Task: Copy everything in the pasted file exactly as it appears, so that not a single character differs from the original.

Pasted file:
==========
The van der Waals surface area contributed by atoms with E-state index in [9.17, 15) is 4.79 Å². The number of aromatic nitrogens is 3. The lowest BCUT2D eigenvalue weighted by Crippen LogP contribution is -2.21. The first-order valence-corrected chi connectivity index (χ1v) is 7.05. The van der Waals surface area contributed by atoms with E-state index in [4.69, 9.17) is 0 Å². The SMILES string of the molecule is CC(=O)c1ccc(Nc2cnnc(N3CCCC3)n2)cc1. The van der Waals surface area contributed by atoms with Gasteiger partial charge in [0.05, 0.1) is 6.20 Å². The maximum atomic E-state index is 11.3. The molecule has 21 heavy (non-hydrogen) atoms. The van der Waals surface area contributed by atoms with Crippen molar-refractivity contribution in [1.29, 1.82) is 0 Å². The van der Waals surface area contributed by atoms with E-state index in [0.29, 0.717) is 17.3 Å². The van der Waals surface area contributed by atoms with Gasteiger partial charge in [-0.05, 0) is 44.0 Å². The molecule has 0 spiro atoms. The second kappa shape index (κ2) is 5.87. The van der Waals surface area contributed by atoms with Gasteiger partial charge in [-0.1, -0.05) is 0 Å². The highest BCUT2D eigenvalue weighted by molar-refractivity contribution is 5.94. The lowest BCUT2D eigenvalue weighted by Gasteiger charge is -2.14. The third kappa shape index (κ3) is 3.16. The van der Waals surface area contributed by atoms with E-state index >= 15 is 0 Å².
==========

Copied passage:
The van der Waals surface area contributed by atoms with E-state index in [9.17, 15) is 4.79 Å². The number of aromatic nitrogens is 3. The lowest BCUT2D eigenvalue weighted by Crippen LogP contribution is -2.21. The first-order valence-corrected chi connectivity index (χ1v) is 7.05. The van der Waals surface area contributed by atoms with E-state index in [4.69, 9.17) is 0 Å². The SMILES string of the molecule is CC(=O)c1ccc(Nc2cnnc(N3CCCC3)n2)cc1. The van der Waals surface area contributed by atoms with Gasteiger partial charge in [0.05, 0.1) is 6.20 Å². The maximum atomic E-state index is 11.3. The molecule has 21 heavy (non-hydrogen) atoms. The van der Waals surface area contributed by atoms with Crippen molar-refractivity contribution in [1.29, 1.82) is 0 Å². The van der Waals surface area contributed by atoms with E-state index in [0.29, 0.717) is 17.3 Å². The van der Waals surface area contributed by atoms with Gasteiger partial charge in [-0.05, 0) is 44.0 Å². The molecule has 0 spiro atoms. The second kappa shape index (κ2) is 5.87. The van der Waals surface area contributed by atoms with Gasteiger partial charge in [-0.1, -0.05) is 0 Å². The highest BCUT2D eigenvalue weighted by molar-refractivity contribution is 5.94. The lowest BCUT2D eigenvalue weighted by Gasteiger charge is -2.14. The third kappa shape index (κ3) is 3.16. The van der Waals surface area contributed by atoms with E-state index >= 15 is 0 Å².